Welcome to Lindsay Kolasa’s site ~
Herbalist, Naturalist, Soul-worker
As a life-long learner, my work leans on common sense and is fed by curiosity, observation, and awareness.
Due to my own health crisis that began in 2001, my path has been a long and winding one…of healing, break-throughs, and insights regarding trauma & recovery, the microbiome, trans-generational trauma, biodiversity, and tending the fractures in various forms of modern relationships. This journey has taken me to places such as the mountains of Western North Carolina, to the Pontic Steppe of Ukraine, to the coastlands of California, and to the red clay hills of Eastern Mississippi.
With 10 years of social service work and another 10 years of working with clients through my herbalism practice, I have learned a tremendous amount about the body, the soul, and the spirit. As well, as an herbalist, I am constantly reminded of the honesty of the earth body and the deep lessons of nature. My work is trauma-informed, utilizing tools such as narrative medicine and compassionate inquiry.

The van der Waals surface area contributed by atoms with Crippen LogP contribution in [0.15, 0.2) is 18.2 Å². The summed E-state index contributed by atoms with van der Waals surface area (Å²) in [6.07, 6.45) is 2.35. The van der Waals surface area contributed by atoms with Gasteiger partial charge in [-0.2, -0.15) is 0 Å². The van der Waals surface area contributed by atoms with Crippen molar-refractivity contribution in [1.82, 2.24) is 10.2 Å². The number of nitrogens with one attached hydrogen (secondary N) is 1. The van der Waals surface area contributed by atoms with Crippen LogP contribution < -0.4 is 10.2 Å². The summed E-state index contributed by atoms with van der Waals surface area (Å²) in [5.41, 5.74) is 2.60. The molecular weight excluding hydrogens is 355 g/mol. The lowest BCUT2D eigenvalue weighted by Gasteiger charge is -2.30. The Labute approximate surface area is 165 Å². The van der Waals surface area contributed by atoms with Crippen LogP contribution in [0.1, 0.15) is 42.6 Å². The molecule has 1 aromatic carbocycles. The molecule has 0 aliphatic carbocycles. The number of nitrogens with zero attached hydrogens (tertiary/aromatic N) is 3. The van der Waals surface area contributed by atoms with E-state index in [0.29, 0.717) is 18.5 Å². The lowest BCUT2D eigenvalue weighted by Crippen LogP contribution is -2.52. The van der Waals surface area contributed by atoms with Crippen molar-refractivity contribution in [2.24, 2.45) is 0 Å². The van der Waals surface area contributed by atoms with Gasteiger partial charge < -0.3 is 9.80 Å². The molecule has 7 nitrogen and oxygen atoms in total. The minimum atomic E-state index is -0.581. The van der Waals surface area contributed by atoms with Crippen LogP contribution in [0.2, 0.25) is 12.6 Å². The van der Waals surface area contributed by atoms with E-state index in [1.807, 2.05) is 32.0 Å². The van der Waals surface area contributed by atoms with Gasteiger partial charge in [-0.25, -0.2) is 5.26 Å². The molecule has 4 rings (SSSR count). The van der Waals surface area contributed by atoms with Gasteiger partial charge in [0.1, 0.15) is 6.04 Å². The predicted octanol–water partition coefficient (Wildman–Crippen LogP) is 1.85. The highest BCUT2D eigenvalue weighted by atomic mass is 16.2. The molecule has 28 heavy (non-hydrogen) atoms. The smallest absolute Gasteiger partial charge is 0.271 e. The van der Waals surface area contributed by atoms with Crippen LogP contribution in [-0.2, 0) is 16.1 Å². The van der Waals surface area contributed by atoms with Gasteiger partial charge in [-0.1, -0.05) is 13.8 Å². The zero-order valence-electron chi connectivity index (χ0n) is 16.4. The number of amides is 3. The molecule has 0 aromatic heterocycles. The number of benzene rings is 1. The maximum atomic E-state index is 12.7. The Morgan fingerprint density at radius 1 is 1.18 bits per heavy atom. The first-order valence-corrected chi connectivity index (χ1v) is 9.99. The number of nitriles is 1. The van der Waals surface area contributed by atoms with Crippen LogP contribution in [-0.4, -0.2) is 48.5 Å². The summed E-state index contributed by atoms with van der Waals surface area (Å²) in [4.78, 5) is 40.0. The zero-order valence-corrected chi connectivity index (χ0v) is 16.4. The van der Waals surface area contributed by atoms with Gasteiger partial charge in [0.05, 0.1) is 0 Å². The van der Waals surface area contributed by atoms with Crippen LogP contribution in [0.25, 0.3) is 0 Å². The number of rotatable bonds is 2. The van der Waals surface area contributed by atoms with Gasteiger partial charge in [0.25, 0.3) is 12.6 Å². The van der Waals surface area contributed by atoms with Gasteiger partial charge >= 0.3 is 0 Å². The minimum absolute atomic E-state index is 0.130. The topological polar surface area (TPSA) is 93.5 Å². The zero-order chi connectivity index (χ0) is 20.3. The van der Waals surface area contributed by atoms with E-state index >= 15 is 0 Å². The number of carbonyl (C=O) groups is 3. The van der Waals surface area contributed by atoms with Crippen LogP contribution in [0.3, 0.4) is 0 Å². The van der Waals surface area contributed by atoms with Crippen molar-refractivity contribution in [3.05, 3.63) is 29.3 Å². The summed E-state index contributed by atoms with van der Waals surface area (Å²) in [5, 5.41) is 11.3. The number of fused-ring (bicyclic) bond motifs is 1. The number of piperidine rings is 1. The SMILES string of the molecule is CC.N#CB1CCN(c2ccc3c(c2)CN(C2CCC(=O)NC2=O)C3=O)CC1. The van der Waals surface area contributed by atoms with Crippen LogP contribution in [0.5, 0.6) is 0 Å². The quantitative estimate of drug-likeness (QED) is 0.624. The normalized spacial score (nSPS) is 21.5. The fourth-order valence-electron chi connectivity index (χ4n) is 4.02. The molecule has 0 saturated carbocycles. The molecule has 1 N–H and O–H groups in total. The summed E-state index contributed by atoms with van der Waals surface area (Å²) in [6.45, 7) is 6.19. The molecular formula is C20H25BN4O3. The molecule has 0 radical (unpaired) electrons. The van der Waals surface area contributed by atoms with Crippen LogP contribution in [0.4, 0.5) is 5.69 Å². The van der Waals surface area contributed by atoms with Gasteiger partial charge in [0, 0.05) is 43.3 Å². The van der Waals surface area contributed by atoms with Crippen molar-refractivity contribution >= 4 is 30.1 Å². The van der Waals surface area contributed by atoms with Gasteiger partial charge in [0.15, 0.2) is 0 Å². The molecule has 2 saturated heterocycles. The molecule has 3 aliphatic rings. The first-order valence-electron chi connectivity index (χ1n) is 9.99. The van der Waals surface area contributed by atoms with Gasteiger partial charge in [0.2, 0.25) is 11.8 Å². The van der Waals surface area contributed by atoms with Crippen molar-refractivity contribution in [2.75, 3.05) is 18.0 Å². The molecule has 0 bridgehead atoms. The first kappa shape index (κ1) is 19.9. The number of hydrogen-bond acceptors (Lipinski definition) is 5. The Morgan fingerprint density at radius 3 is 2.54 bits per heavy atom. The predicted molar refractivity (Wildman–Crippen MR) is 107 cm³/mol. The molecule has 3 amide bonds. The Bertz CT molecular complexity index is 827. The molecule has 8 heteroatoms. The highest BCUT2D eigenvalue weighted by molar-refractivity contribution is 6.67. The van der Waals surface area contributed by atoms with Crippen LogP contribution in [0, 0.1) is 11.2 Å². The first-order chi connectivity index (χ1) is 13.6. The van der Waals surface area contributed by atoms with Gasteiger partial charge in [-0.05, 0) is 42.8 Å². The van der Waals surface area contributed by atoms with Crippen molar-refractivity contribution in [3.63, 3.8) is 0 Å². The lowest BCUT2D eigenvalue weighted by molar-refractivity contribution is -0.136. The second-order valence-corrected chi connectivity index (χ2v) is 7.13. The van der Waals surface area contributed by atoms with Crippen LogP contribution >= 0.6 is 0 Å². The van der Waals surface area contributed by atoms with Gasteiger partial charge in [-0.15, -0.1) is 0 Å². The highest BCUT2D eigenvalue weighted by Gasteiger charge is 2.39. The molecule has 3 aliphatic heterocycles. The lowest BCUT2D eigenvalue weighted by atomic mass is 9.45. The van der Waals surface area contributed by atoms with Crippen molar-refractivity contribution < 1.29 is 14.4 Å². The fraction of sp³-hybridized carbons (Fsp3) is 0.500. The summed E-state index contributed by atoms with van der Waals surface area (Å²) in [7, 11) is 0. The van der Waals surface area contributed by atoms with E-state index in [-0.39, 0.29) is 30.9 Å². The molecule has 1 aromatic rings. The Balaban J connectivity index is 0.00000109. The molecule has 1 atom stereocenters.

My recent meanderings in the plant world have taken me into primitive crafts and foraged art. You’ll find some recent posts on those topics on my blog.
I teach. I consult. I write. I speak. I create. I organize.
Feel free to explore the tabs to see upcoming workshops & retreats, to learn about my consultations, and to read blog posts on herbalism, whole foods recipes, and other gems.
Here are links to some of my most viewed blog posts:
A Survivor’s Guide to the Essential Oil Craze
Long-lost, Long-leaf: The Return of a Forgotten Forest?
I Was Born to Do This (an exploration of psychosis)
And, here are links to plant monographs that I wrote for Catfish Alley Magazine when I lived in Mississippi and ran Sweet Gum Springs Apothecary (2012-2017):
Dandelion: the Teeth of the Lion
Poke: a Deep South Herb for Deep Work
Mimosa: If Happiness Was a Tree
Rose Medicine: Cooling & Comforting
Sumac for the Kitchen & the Medicine Cabinet
Goldenrod: A Plant That Makes Us Whole
“To be healthy is to be whole and to be holy.
It is to acknowledge the great goodness that our bodies are linked to the bodies of other people, to the bodies of plants and animals, indeed to the earth, the sun and moon, and the other heavenly bodies. It is to receive the awareness, at once humbling and exhilarating, that we are a part of Creation, one with all that we live from and all that, in turn, lives from us.”
~ Wendell Berry